Repercussions of Rape

I’ve known I need to write about rape for a long while and now with so much in the media about rape I was further prompted to write. If this is likely to trigger you for any reason then it’s best to keep out, though it’s not a horror story.

This is not a story of violent rape by a stranger, or violent rape of any sort.  There was no violence at all.  It is my story and it is my truth.

When I was in my late teens I went for a night out with a friend’s brother and some of his friends.  I used to drink fairly heavily at that age, alcohol being normalised in a home where there were substantial alcohol issues.  By the time we left to come home I was drunk and we had done a lot of flirting and a bit of kissing.  He was 7 or 8 years older than me.  On the way home I was drifting off to sleep in the passenger seat and realised that he had pulled into a layby and was starting to move over on top of me.  He asked me if I was on the pill and I kept saying ‘no’, meaning that I didn’t want sex but I guess he just took it that I wasn’t on the pill!  I remember quite distinctly deciding ‘just let him do it’.  Later I looked back and couldn’t understand why I’d valued myself so little but I recognise this now as a very primal survival tactic – if we as women allow it to happen without a struggle then maybe we will survive and with minimal violence.  The next day I initiated sex with him myself in what I now recognise to be a normalisation process – if I had consensual sex with him then it was by my choice and he had not violated me.  So I normalised the experience and buried it in the mistakes I’ve made vault.

And I never considered it rape.

Not till an experience in more recent years, when an ex-lover declared ‘when we’re in the same room Gillian, we just want to fuck!’  No!  I don’t ‘just want to fuck’!  Anyone!  I said ‘no’ but it wasn’t as loud or as definite as it should have been as there were others in the house who would have heard and then there would have been a scene.  But again, I went into ‘it’s easier to just let him’.  And I think I went through the motions of being ok with it, making all the right noises etc.  I was in awareness though, and I was being ‘fucked’ by a man who had taken himself out of awareness.  Afterwards I felt violated and my space felt violated.  And I went into normalisation – trying desperately to show myself evidence that the guy still loved me, because then, loving me, he would never have meant to harm me.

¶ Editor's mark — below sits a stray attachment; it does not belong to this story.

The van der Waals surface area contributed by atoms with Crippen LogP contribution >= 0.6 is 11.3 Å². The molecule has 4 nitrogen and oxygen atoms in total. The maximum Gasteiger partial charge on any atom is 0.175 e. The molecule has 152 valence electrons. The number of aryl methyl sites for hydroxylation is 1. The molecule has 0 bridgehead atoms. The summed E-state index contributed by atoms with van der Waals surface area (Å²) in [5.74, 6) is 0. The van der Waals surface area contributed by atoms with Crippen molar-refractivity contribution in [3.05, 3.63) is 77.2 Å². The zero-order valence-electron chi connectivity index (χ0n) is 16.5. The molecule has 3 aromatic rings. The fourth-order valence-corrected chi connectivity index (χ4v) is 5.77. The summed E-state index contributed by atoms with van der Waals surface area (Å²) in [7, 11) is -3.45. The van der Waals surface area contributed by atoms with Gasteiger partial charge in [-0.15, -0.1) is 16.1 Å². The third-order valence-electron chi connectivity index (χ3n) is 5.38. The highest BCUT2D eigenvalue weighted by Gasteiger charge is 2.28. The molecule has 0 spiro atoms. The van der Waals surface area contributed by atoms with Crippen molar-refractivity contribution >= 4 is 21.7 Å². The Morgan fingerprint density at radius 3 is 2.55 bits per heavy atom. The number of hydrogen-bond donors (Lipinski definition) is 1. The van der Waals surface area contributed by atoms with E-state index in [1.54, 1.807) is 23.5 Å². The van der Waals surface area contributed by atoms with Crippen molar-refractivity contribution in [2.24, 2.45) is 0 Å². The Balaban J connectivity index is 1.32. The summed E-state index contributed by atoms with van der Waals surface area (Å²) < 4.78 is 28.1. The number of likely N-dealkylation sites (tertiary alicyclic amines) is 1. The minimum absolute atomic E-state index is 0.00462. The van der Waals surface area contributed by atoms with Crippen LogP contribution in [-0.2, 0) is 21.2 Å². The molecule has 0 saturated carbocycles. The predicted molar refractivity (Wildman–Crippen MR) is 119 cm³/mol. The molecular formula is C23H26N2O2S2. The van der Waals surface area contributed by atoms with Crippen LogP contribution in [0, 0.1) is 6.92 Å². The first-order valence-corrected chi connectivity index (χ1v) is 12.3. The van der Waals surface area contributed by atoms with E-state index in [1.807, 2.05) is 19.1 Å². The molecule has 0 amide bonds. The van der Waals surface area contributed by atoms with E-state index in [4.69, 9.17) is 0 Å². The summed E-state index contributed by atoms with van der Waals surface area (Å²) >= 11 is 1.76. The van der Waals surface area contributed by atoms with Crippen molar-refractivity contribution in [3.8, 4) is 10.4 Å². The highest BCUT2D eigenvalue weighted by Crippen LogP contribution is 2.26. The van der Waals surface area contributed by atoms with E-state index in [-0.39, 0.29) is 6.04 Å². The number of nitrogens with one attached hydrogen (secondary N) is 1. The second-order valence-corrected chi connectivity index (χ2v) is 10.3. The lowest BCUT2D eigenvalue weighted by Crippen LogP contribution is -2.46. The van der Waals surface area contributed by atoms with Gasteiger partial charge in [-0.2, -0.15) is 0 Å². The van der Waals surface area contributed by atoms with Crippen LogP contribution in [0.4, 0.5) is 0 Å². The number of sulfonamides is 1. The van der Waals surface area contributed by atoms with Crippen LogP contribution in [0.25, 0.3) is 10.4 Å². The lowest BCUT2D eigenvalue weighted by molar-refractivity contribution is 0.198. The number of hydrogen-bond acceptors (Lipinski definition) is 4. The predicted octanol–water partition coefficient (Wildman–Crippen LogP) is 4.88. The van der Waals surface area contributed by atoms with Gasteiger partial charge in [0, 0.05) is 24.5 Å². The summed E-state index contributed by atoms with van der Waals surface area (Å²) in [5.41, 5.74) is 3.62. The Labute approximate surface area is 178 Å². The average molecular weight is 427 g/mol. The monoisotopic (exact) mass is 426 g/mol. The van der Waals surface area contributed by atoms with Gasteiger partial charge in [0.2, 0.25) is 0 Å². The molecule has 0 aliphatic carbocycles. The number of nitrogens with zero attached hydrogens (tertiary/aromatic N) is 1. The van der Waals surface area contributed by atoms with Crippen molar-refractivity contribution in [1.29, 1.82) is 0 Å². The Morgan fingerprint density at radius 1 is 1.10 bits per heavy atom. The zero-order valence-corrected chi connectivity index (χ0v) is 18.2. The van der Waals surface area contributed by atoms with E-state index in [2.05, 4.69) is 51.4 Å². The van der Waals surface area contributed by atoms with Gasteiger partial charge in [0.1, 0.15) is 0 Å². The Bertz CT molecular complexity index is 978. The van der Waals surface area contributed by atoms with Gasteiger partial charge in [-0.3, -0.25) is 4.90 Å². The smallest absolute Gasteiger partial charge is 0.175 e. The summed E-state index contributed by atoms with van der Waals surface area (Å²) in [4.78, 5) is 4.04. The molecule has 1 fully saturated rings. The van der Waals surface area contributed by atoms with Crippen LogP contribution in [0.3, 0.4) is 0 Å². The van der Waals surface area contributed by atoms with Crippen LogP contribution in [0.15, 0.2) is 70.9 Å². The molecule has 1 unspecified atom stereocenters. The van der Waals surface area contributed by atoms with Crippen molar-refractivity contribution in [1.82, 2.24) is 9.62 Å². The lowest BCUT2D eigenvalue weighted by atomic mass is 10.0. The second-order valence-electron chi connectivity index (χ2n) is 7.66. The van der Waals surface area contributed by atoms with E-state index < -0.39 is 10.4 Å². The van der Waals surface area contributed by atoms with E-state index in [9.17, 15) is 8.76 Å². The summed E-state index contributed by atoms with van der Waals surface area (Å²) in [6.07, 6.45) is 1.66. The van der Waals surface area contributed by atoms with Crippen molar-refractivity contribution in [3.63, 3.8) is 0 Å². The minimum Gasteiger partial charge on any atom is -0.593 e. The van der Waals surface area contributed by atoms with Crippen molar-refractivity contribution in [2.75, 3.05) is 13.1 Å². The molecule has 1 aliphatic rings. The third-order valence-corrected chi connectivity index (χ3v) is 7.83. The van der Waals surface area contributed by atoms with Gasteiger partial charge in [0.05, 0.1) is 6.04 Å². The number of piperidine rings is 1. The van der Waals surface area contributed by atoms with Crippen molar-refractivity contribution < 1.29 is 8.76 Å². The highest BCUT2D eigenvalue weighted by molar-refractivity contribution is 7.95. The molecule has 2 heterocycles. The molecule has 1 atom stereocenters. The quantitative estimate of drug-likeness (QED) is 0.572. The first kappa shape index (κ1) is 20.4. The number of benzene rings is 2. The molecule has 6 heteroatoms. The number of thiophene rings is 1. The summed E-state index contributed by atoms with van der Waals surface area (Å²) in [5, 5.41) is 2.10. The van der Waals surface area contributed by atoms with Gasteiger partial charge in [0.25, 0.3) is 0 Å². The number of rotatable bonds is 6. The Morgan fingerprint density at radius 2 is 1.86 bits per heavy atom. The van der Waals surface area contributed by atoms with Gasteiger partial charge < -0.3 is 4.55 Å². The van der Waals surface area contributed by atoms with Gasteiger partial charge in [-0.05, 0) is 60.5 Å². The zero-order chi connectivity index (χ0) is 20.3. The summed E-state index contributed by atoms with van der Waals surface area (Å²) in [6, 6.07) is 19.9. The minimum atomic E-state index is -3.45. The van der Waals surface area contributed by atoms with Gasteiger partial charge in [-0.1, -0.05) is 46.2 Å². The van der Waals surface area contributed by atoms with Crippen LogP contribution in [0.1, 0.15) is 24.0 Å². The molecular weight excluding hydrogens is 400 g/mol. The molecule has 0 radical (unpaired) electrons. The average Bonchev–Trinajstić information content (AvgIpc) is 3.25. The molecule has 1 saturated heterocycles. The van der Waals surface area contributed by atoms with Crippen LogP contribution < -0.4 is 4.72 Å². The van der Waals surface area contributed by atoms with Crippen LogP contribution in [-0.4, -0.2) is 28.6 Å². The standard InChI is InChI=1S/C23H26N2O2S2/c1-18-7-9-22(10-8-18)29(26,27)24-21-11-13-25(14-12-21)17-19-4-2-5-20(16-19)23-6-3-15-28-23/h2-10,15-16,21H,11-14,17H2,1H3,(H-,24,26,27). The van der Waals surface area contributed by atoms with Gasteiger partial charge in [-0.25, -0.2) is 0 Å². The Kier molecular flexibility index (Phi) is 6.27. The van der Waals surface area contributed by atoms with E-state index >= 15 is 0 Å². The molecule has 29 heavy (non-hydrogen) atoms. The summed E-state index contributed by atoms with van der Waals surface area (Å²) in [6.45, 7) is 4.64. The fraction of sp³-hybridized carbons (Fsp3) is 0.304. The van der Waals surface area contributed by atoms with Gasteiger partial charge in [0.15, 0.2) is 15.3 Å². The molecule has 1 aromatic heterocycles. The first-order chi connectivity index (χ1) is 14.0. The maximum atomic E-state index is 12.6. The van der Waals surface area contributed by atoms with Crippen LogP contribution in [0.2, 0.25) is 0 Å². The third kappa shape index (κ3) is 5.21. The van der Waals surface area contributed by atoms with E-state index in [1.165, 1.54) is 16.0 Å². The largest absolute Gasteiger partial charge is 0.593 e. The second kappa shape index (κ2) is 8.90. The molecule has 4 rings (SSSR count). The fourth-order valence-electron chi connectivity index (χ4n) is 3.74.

And that was when I recognised my experience when I was 18 as rape – I was saying ‘no’ but he was not hearing.  And by normalising and not acknowledging this I was telling myself that it was ok to be treated like that and telling him that it was ok to take what he thought he could take.  He was not a monster or an evil man.  He was simply behaving in a way that he believed was ok.

These experiences have held a rich gift when later friends and clients who have experienced rape, sometime violent, sometimes more creeping, have asked me ‘but Gillian, why would I still be friends with him after?’ or ‘Gillian, why did I keep going back?’

I am very aware that there is no blame at play here and it is not either the fault of the woman or the man, but we are both complicit in this and we are both damaged by it. But this pattern is epidemic in us, both men and women, where the truth is not declared and owned.  Men know that they are not always welcome to penetrate women at times, even their beloved. And women not owning their truth at times – that they are not ready or willing to be penetrated at that time.

And coming from this space where we are unable to own our truth, how can we teach our own sons and daughters?  And so the violation persists.  And no one is to blame.

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